My writing is a piece of me. It's a part of my heart. It's an extension of myself that comes from a place deep inside me... a place that defines so much of who I am. In no way am I unique in this aspect. I'd be willing to bet that all writers feel this way about their writing. When I look at my work, whether it's a printed version or just the document on my computer, I don't just see words. I don't just see chapters. I don't just see characters and a story. I see my dreams. I see the love and dedication and hard work that was poured into every sentence, every letter, and every comma. I see something that is in existence only because I imagined it... because I loved it enough to give it life, without any promise of receiving anything in return, other than the satisfaction of completing it. I see my heart.
I've never been shy. I've never been afraid of public speaking. I've never been afraid of competition. So, when I began the querying/submission process, I wasn't afraid. I knew I'd get rejections. I knew it would be an emotional roller coaster. I knew there would be highs and lows.
What I've discovered along the way is that just because you know the roller coaster is coming, doesn't make it any easier. Just because you're mentally prepared for the "lows", doesn't make them any less low.
My philosophy when I began was just to send out a query/submission, then not worry about it... just put it out of my mind and not think about it. I believed in my book. It meant something to me. I believed (and still believe) it is in the best shape it could be in (prior to getting into the hands of an industry professional). I'd crafted (and re-crafted... and re-re-crafted) a query letter. So, I told myself to be very "clinical" in my approach to querying. Just send them out and don't fret.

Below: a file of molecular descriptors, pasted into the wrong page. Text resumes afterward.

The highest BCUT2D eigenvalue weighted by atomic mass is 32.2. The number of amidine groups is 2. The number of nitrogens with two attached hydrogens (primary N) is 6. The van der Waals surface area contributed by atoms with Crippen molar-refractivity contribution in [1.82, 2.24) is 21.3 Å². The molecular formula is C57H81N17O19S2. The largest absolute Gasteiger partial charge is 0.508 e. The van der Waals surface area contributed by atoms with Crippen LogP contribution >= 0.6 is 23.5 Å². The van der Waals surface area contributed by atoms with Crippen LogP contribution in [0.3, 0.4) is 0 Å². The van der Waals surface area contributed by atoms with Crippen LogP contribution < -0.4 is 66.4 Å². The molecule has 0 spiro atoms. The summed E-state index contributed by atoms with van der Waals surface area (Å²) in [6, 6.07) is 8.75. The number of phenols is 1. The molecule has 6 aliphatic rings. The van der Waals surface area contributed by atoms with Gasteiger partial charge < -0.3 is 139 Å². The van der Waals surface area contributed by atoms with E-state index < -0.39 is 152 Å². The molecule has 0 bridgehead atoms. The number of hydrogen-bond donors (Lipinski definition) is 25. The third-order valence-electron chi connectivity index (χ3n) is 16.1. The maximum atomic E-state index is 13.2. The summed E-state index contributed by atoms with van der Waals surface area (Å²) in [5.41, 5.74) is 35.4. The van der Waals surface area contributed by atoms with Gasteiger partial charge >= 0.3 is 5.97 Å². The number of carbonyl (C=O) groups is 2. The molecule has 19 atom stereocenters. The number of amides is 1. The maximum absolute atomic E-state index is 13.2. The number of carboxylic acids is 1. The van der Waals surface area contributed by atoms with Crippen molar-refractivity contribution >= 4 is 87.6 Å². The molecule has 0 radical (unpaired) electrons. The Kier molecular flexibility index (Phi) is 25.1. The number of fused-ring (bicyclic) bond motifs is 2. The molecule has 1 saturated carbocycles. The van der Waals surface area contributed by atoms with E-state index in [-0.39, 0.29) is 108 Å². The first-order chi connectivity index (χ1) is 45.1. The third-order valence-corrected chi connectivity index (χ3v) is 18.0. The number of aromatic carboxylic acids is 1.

Instead, what's happened over the past several months is that each time I get ready to send out a query letter or sample manuscript pages, I look at them, and see my heart. Each time I hit "send" it's a part of me that races out into cyber-space on its way to the inbox of a literary agent. Each time, it's a piece of my heart that faces rejection.
And each time rejection comes, it hurts.
I'm not complaining. Really, I'm not. Like I said earlier, I knew this would happen. It happens to everyone. It just seems we (and by we, I mean my writer-friends and I) never really talk about how the rejections hurt. In our attempt to be not only professional, but also strong and determined, we forget to actually share the lows. And I think maybe that's a mistake. We all need to vent... to let off steam. If we don't, the bottled emotions can become unhealthy and completely block our creativity. Not to mention just making us downright unpleasant.
Please understand, I'm not mad at anyone who's rejected my work. And I don't even begrudge them the form rejections that begin "Dear Author". I can't imagine the volume of query letters they get. I have trouble managing and keeping up with the email I receive from my list-serves!
It's all a part of the process... the writing journey. I'm glad to be a part of it. And despite the rejections, I'm not deterred. I'll "keep on keeping on". Because the writing is important to me.
But I just wanted to say, publicly, that for all of us writer-folk, our writing is a part of us. It's our heart on paper. And rejections hurt. Brushing that hurt under the rug won't help. Better to just acknowledge it and move on.
So that's what I'm doing.
Rejections hurt. And they always will.
But I write. And I always will.